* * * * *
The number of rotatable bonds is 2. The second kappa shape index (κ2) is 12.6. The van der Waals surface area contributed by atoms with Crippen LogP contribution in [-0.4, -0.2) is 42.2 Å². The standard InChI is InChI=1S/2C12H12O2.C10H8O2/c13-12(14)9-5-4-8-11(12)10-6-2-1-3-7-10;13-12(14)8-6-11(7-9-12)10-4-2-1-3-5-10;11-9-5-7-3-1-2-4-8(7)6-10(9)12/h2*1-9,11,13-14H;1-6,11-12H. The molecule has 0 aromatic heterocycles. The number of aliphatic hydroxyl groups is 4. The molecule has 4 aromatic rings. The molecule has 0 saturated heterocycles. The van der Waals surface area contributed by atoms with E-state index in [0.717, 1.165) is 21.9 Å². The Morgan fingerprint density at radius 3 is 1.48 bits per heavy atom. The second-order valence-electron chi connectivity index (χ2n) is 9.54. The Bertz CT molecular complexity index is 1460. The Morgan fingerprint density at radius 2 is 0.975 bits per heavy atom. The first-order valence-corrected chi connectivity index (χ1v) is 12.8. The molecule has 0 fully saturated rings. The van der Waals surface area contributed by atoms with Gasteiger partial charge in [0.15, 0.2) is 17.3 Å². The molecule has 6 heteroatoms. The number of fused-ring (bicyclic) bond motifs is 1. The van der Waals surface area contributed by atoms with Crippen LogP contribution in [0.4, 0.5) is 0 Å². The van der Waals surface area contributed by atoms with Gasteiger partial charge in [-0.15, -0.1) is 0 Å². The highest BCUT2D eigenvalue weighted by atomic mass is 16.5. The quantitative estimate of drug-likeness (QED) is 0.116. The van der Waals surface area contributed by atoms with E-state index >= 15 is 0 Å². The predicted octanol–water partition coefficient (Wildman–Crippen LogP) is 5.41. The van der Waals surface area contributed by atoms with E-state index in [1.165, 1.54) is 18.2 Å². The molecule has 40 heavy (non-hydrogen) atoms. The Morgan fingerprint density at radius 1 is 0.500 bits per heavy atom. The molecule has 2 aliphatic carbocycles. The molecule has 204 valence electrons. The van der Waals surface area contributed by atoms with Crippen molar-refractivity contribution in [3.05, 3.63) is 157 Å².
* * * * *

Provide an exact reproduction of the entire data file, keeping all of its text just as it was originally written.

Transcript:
The number of rotatable bonds is 2. The second kappa shape index (κ2) is 12.6. The van der Waals surface area contributed by atoms with Crippen LogP contribution in [-0.4, -0.2) is 42.2 Å². The standard InChI is InChI=1S/2C12H12O2.C10H8O2/c13-12(14)9-5-4-8-11(12)10-6-2-1-3-7-10;13-12(14)8-6-11(7-9-12)10-4-2-1-3-5-10;11-9-5-7-3-1-2-4-8(7)6-10(9)12/h2*1-9,11,13-14H;1-6,11-12H. The molecule has 0 aromatic heterocycles. The number of aliphatic hydroxyl groups is 4. The molecule has 4 aromatic rings. The molecule has 0 saturated heterocycles. The van der Waals surface area contributed by atoms with E-state index in [0.717, 1.165) is 21.9 Å². The Morgan fingerprint density at radius 3 is 1.48 bits per heavy atom. The second-order valence-electron chi connectivity index (χ2n) is 9.54. The Bertz CT molecular complexity index is 1460. The Morgan fingerprint density at radius 2 is 0.975 bits per heavy atom. The first-order valence-corrected chi connectivity index (χ1v) is 12.8. The molecule has 0 fully saturated rings. The van der Waals surface area contributed by atoms with Gasteiger partial charge in [0.15, 0.2) is 17.3 Å². The molecule has 6 heteroatoms. The number of fused-ring (bicyclic) bond motifs is 1. The van der Waals surface area contributed by atoms with Crippen LogP contribution in [0.4, 0.5) is 0 Å². The van der Waals surface area contributed by atoms with Gasteiger partial charge in [-0.15, -0.1) is 0 Å². The highest BCUT2D eigenvalue weighted by atomic mass is 16.5. The quantitative estimate of drug-likeness (QED) is 0.116. The van der Waals surface area contributed by atoms with E-state index >= 15 is 0 Å². The predicted octanol–water partition coefficient (Wildman–Crippen LogP) is 5.41. The van der Waals surface area contributed by atoms with E-state index in [1.165, 1.54) is 18.2 Å². The molecule has 40 heavy (non-hydrogen) atoms. The Morgan fingerprint density at radius 1 is 0.500 bits per heavy atom. The molecule has 2 aliphatic carbocycles. The molecule has 204 valence electrons. The van der Waals surface area contributed by atoms with Crippen molar-refractivity contribution in [3.05, 3.63) is 157 Å².